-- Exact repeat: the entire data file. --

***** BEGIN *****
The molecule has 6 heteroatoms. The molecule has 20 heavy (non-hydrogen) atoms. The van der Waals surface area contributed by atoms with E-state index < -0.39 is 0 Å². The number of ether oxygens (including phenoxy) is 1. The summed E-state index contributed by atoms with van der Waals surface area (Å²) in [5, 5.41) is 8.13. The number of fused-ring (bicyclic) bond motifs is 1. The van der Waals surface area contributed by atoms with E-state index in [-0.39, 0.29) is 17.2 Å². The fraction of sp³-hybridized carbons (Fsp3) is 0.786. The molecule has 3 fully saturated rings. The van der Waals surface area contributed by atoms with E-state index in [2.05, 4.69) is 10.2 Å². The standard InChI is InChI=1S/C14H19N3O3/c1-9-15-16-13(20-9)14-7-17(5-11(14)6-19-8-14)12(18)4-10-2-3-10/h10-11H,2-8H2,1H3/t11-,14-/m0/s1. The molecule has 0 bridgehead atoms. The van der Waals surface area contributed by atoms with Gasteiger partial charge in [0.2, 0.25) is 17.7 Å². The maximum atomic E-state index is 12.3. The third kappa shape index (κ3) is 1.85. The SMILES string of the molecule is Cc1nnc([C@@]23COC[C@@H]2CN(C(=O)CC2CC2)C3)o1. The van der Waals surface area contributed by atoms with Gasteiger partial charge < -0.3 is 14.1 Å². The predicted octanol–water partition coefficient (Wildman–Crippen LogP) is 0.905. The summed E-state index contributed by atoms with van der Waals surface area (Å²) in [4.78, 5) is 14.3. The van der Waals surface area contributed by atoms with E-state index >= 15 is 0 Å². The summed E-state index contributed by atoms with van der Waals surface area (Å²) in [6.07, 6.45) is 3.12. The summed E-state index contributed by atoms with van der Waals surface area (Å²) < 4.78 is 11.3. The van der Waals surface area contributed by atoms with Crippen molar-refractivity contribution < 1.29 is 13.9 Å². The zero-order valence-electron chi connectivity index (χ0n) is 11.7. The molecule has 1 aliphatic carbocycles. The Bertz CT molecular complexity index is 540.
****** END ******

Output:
The molecule has 6 heteroatoms. The molecule has 20 heavy (non-hydrogen) atoms. The van der Waals surface area contributed by atoms with E-state index < -0.39 is 0 Å². The number of ether oxygens (including phenoxy) is 1. The summed E-state index contributed by atoms with van der Waals surface area (Å²) in [5, 5.41) is 8.13. The number of fused-ring (bicyclic) bond motifs is 1. The van der Waals surface area contributed by atoms with E-state index in [-0.39, 0.29) is 17.2 Å². The fraction of sp³-hybridized carbons (Fsp3) is 0.786. The molecule has 3 fully saturated rings. The van der Waals surface area contributed by atoms with E-state index in [2.05, 4.69) is 10.2 Å². The standard InChI is InChI=1S/C14H19N3O3/c1-9-15-16-13(20-9)14-7-17(5-11(14)6-19-8-14)12(18)4-10-2-3-10/h10-11H,2-8H2,1H3/t11-,14-/m0/s1. The molecule has 0 bridgehead atoms. The van der Waals surface area contributed by atoms with Gasteiger partial charge in [0.2, 0.25) is 17.7 Å². The maximum atomic E-state index is 12.3. The third kappa shape index (κ3) is 1.85. The SMILES string of the molecule is Cc1nnc([C@@]23COC[C@@H]2CN(C(=O)CC2CC2)C3)o1. The van der Waals surface area contributed by atoms with Gasteiger partial charge < -0.3 is 14.1 Å². The predicted octanol–water partition coefficient (Wildman–Crippen LogP) is 0.905. The summed E-state index contributed by atoms with van der Waals surface area (Å²) in [4.78, 5) is 14.3. The van der Waals surface area contributed by atoms with E-state index >= 15 is 0 Å². The summed E-state index contributed by atoms with van der Waals surface area (Å²) in [6.07, 6.45) is 3.12. The summed E-state index contributed by atoms with van der Waals surface area (Å²) < 4.78 is 11.3. The van der Waals surface area contributed by atoms with Crippen molar-refractivity contribution < 1.29 is 13.9 Å². The zero-order valence-electron chi connectivity index (χ0n) is 11.7. The molecule has 1 aliphatic carbocycles. The Bertz CT molecular complexity index is 540.